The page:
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Unformatted text preview: e assumptions on
which your hypothesis is based. At that point, it would be wise as a researcher to explore
So how is this directly applied to genetics research?
In classical genetics research where you are trying to determine the inheritance pattern of a
phenotype, you establish your predicted genetic explanation and the expected phenotype ratios in
the offspring as your hypothesis. For example, you think a mutant trait in fruit flies has simple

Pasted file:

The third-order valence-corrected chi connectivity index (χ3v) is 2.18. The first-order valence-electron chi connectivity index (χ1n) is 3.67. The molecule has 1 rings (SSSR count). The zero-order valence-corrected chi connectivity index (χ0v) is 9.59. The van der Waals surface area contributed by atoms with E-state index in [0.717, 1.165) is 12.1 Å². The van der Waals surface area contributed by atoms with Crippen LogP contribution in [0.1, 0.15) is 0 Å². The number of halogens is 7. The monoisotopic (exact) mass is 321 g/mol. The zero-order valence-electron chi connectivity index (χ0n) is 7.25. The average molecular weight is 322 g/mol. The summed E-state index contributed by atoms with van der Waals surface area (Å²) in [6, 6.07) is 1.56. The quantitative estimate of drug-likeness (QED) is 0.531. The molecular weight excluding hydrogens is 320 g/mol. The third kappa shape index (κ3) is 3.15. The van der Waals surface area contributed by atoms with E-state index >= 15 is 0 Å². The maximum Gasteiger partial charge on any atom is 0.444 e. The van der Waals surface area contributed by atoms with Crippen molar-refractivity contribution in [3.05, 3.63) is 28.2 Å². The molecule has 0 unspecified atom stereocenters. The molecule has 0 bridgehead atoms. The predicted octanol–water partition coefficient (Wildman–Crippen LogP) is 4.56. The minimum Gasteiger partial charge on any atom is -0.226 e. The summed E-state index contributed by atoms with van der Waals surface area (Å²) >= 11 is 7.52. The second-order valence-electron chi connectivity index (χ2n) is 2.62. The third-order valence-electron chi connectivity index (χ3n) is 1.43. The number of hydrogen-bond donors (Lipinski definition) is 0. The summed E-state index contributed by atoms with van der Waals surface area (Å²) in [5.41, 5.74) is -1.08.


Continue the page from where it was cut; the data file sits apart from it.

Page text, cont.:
dominant inheritance. To test this you would set up a cross between 2 true-breeding flies:
mutant female x wild-type male Biol 302, Fall 2013
You would then predict the ratios of phenotypes you would expect from this cross. This then
establishes an hypothesis that any difference from these results will not be significant and will be
due to random chance alone. This is referred to as your “null hypothesis”. It, in essence, says that
you propose that nothing else — no ot...
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